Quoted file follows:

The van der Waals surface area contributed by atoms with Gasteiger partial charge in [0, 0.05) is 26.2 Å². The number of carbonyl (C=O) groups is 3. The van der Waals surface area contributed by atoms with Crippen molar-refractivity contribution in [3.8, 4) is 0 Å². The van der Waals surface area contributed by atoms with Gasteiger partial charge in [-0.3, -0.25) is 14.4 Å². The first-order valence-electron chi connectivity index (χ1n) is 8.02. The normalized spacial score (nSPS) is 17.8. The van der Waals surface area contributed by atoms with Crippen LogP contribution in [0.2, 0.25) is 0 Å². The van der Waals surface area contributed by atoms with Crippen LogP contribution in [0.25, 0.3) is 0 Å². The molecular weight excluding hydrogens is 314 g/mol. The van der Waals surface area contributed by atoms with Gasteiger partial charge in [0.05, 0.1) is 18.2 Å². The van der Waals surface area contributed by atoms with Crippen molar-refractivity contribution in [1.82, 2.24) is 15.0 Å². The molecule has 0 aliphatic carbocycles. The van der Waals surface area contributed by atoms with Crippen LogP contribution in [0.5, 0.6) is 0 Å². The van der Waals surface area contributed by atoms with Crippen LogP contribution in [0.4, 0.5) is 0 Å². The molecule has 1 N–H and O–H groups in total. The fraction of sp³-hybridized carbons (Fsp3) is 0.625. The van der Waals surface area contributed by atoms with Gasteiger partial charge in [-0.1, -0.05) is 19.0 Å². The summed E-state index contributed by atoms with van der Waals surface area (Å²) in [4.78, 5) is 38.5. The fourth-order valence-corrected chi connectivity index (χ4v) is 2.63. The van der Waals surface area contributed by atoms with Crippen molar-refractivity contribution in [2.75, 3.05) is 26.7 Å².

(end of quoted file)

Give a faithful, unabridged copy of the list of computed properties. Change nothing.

The van der Waals surface area contributed by atoms with Gasteiger partial charge in [0, 0.05) is 26.2 Å². The number of carbonyl (C=O) groups is 3. The van der Waals surface area contributed by atoms with Crippen molar-refractivity contribution in [3.8, 4) is 0 Å². The van der Waals surface area contributed by atoms with Gasteiger partial charge in [-0.3, -0.25) is 14.4 Å². The first-order valence-electron chi connectivity index (χ1n) is 8.02. The normalized spacial score (nSPS) is 17.8. The van der Waals surface area contributed by atoms with Crippen LogP contribution in [0.2, 0.25) is 0 Å². The van der Waals surface area contributed by atoms with Crippen LogP contribution in [0.25, 0.3) is 0 Å². The molecular weight excluding hydrogens is 314 g/mol. The van der Waals surface area contributed by atoms with Gasteiger partial charge in [0.05, 0.1) is 18.2 Å². The van der Waals surface area contributed by atoms with Crippen molar-refractivity contribution in [1.82, 2.24) is 15.0 Å². The molecule has 0 aliphatic carbocycles. The van der Waals surface area contributed by atoms with Crippen LogP contribution in [0.5, 0.6) is 0 Å². The van der Waals surface area contributed by atoms with Crippen LogP contribution in [0.4, 0.5) is 0 Å². The molecule has 1 N–H and O–H groups in total. The fraction of sp³-hybridized carbons (Fsp3) is 0.625. The van der Waals surface area contributed by atoms with Gasteiger partial charge in [-0.1, -0.05) is 19.0 Å². The summed E-state index contributed by atoms with van der Waals surface area (Å²) in [4.78, 5) is 38.5. The fourth-order valence-corrected chi connectivity index (χ4v) is 2.63. The van der Waals surface area contributed by atoms with Crippen molar-refractivity contribution in [2.75, 3.05) is 26.7 Å².